Last week, the City of Santa Monica filed a brief citing the 10th Amendment in a legal battle against the FAA.Â The city recently passed a local ordinance banning larger, faster jets at the local Santa Monica Municipal Airport.
As reported in The Lookout News, the FAA is attempting to block the city from imposing its own rules, and is attempting to use force to prevent the city from continuing the ordinance.
In its legal brief:
the City argues that it is likely to prevail in its effort to stay a lower court order prohibiting enforcement of the ordinance banning C and D aircraft at the 62-year-old municipal airport.
In its motion and supporting brief, the City argues that it is likely to prevail on the merits of the case against the Federal Aviation Administrationâ€™s (FAA) determination that the ordinance is illegal because the City is merely trying to implement federal runway standards.
The City also contends that the FAAâ€™s interim cease and desist orders were issued illegally without a hearing, that as airport proprietor it has the legal right to protect public safety and limit its own liability and that the Tenth Amendment protects the City from federal coercion.
This is definitely a correct application of the 10th Amendment.Â Whether you agree with the ordinance or not, the principle remains the same.Â Issues related to liability and public safety are to be left in the hands of local governments.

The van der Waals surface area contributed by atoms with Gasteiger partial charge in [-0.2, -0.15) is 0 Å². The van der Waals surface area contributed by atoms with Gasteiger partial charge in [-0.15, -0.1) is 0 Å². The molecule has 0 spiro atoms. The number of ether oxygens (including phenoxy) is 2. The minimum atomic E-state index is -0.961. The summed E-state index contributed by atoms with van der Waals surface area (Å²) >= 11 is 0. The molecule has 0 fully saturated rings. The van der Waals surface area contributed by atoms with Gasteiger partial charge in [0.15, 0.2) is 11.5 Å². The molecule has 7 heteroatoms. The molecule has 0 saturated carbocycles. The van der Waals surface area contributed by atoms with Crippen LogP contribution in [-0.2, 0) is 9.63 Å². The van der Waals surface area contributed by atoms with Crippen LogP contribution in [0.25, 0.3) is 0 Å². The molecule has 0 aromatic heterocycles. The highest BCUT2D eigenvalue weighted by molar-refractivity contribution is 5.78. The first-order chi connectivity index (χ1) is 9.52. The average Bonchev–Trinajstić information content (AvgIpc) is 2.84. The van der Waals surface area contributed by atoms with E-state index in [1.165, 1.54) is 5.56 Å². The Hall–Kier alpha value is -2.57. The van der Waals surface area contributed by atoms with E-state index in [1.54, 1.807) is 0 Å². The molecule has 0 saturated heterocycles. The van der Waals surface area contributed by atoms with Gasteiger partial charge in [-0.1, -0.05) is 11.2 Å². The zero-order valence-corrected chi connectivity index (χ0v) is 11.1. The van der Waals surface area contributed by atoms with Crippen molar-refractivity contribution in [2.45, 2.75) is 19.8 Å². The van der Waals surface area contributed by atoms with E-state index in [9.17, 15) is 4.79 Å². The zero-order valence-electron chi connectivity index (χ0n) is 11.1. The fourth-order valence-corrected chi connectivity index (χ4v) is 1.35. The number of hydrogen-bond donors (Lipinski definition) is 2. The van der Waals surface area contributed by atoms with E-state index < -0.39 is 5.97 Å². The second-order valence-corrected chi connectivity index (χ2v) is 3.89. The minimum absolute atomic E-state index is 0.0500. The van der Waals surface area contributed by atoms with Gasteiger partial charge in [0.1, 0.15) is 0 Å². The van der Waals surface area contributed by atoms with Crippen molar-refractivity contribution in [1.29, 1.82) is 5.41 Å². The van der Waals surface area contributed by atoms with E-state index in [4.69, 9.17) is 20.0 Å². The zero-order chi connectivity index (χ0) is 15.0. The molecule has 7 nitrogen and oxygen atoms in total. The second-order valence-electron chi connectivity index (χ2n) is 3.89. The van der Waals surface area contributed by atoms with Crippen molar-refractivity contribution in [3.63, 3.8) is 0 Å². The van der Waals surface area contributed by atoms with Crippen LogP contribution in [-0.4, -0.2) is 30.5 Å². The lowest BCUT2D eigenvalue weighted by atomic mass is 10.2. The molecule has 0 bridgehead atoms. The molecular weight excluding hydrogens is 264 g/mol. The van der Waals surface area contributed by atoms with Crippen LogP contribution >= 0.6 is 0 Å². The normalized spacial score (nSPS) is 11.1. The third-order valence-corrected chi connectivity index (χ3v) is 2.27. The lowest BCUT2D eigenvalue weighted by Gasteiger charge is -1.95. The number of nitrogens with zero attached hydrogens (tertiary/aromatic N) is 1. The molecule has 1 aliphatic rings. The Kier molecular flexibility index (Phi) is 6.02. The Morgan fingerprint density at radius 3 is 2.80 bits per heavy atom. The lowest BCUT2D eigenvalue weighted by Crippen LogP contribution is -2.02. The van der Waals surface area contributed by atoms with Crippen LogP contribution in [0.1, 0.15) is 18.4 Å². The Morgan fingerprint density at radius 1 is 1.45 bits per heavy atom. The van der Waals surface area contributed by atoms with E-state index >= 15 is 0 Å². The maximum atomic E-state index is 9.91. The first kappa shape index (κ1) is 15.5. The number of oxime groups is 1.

One-size-fits all was not the intention of the founding fathers, and to ensure that states and localities could govern themselves on most issues they passed the 10th amendment:
â€œThe powers not delegated to the United States by the Constitution, nor prohibited by it to the States, are reserved to the States respectively, or to the people.â€
The Constitution was written under a simple principle – positive grant. In short, what this means is this: The federal government is authorized to exercise only those powers which are specifically given to it in the Constitution.
Everything else is â€œreserved to the States, respectively, or to the People.â€
And that includes local ordinances over what kind of plane can operate at the Santa Monica municipal airport.